– Fusient never had a chance to get WCW anyway, since actually ever since the 1996 lawsuit that was settled a few years later, Vince had the first option to buy if WCW ever was put up for sale. That was put in the settlement by Gerald Levin, CEO of Time Warner
    – Levin (named “Worst CEO in the USA” a couple times) is also the true killer of WCW. He despised wrestling and wanted to get rid off it ever since the Time Warner/Turner merger went down. When they merged with AOL he found a lot more people who supported his claim and WCW being dead in the water thanks to Vince Russo helped obviously a lot. Levin also was a friend of Vince McMahon. So it was obvious, the company would end up in Vince’s hands, no matter what.
    – “If McMahon did that, it would set a bad precedent with the WWE roster who were making less money.” – I doubt that, Austin and Rock made nearly the same, maybe thanks to merchandise actually more. So did Taker and HHH sure enough thanks to family connections alread in place. The midcarders and all the below guys had no business complaining if a big name like Goldberg came in and got a main event contract.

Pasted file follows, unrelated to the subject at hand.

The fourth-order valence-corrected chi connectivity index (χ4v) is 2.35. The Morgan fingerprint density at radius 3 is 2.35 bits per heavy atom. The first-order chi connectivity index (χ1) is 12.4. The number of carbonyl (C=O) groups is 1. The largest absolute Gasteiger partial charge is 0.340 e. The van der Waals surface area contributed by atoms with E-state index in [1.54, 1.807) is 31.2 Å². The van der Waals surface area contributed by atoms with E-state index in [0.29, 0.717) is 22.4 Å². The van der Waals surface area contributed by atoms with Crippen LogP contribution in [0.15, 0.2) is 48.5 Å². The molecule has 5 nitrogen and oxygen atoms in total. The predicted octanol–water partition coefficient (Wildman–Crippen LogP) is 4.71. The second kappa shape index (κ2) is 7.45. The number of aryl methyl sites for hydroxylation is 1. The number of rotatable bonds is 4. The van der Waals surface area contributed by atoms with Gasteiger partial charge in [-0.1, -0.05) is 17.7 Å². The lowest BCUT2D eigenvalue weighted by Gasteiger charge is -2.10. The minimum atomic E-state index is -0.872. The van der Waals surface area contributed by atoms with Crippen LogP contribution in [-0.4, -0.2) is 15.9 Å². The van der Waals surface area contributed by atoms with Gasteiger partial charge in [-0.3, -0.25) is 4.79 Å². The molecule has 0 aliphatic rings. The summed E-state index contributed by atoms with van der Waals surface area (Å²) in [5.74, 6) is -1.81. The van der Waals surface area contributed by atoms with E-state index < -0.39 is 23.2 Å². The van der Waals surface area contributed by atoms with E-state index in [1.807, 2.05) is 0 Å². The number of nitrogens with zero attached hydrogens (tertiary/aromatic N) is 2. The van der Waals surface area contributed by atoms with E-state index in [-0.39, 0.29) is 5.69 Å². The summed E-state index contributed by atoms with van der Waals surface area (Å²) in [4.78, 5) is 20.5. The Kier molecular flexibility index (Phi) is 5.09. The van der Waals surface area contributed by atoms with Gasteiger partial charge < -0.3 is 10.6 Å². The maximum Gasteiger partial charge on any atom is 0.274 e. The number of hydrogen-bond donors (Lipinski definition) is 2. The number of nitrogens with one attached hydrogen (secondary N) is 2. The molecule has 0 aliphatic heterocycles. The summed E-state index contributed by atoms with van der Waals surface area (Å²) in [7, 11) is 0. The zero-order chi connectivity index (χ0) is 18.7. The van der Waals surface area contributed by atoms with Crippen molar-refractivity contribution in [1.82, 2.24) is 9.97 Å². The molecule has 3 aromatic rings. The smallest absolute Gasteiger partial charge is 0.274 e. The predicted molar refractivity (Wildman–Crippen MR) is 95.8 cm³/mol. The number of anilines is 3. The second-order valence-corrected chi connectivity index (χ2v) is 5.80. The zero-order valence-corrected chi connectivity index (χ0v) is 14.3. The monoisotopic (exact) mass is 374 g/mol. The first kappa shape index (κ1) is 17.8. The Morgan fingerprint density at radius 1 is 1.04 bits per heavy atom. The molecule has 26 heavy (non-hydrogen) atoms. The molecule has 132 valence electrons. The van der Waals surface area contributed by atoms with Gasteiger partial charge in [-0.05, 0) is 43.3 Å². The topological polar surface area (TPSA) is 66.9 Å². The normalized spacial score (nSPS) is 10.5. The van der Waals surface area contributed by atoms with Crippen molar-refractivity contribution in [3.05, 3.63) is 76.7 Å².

It had more to do with a) Vince being too greedy to fork over the money and b) several of the wrestlers (most famously Sting) having absolutely no interest in the WWE. Sting said so countless times in interviews, hence why he rather went with World Wrestling Allstars and other small time promotions.